“The Founder” is a biographical drama based on the birth of McDonald’s as a fast food chain.
The show revolves around an old salesman comes across the McDonald brothers in 1954, who have created a revolutionary new kitchen production system. He helps them franchise the business and turn it into a nationwide chain, but things start going south for the contented brothers and the ambitious salesman.
“The Founder” is directed by John Lee Hancock and written by Robert D. Siegel. It stars Michael Keaton (Ray Kroc), Nick Offerman (Richard “Dick” McDonald), John Carroll Lynch (Maurice “Mac” McDonald), Linda Cardellini (Joan Smith), Patrick Wilson (Rollie Smith), B. K. Novak (Harry J. Sonneborn), and Laura Dern (Ethel Fleming). It is rated PG13.
“The Founder” is a rather nondescript title for a film about McDonald’s, but as you’ll learn by the end, it’s incredibly apt. Beyond the spotlight that it shines on the story of how the franchise grew to its current state today, “The Founder” is also the sympathetic story of the brothers who lent their name to the franchise. It’s far more than just a film about McDonald’s — it’s a story of idealism versus materialism.
Informative and interesting subject matter
If you ever read about McDonald’s from a business perspective, you’ll know that their production systems are one of the most efficient in the world. So to see its humble beginnings being depicted in the film is an interesting look at how far the system has come. Set in an era when quality trumped quantity, it’s nostalgic to see how a system that has been roboticised today was operated by humans in the past.
Ray Kroc’s characterisation and Michael Keaton’s performance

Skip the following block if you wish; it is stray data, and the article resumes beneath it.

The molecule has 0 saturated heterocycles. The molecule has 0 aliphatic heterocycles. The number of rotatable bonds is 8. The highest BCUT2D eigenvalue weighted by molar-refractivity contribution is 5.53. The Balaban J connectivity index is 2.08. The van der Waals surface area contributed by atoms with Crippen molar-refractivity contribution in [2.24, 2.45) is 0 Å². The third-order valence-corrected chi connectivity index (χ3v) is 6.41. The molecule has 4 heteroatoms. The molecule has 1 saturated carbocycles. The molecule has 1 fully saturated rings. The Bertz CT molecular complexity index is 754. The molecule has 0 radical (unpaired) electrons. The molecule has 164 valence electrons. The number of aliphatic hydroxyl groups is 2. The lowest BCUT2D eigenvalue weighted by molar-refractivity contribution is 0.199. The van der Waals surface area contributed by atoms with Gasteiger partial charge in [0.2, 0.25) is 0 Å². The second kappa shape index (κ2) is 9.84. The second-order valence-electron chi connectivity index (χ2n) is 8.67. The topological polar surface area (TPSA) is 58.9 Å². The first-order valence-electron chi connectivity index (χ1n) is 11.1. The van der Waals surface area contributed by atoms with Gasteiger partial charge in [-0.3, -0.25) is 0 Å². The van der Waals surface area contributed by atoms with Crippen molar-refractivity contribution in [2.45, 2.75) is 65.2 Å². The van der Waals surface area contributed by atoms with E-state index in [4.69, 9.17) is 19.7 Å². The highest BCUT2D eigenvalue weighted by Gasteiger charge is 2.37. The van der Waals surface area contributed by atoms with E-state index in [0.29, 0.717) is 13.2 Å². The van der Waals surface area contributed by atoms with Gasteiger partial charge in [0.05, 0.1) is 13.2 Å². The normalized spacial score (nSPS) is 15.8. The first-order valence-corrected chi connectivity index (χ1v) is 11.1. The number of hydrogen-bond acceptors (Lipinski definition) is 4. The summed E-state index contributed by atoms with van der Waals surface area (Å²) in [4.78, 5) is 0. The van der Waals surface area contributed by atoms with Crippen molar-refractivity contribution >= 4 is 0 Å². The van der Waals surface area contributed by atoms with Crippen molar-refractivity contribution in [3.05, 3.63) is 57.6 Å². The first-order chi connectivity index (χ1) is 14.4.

While Ray Kroc (Michael Keaton) is the protagonist of the film, he’s also somewhat portrayed as the antagonist of the film as well. His growth from ambitious salesman to merciless CEO is an intriguing, if horrifying, look at how much power corrupts. Michael Keaton also delivers a superb performance as the titular founder by showing us how his vulnerabilities and desperation laid the foundations for a vicious corporate leader to rise.
Cutthroat behaviour contrasted with the innocence of the era
What makes “The Founder” so much more than just the story of an executive’s rise to power is that it’s set in an idyllic era that’s frequently portrayed as a time of innocence and happiness. By implanting modern day corporate sensibilities in a time where everyone took each other at face value, it makes the success of McDonald’s feel even more bloodcurdling. The stark juxtaposition of attitudes at different ends of the spectrum shatters our expectations of people, places, and organisations.
Leaves you with a distinct sense of discomfort
“The Founder” feels like a creepy fable with no real moral lesson behind it. In the end, it’s shown that wanton ambition prevails, at least financially, over hard work and values. You’re left feeling that not all wrongs have been righted, and the film goes to great lengths to illustrate all of the title character’s dubious actions. It’s a biographical film that makes you wonder how many other tales have gone untold behind the fast food chain.
Plot progression comes suddenly at times
Being based on a purportedly true story, “The Founder” takes artistic liberties for its depiction of events. However, several plot points seemingly skip a huge deal of progression, especially in Act Two, when the fast food chain goes from barely being able to break even to sudden, explosive growth. Several key bits of exposition are also left out during the advancement of the plot.
“The Founder” seems like a cautionary tale with no clear positive message in sight.
Secret ending? No.
Running time: 115 minutes (~2 hours)
Should you watch this at weekend movie ticket prices? Yes, unless you really hate McDonald’s.
Should you watch this more than once? No.
“The Founder” opens in cinemas:
– 9 February, 2016 (Singapore)
– 25 January, 2016 (Philippines)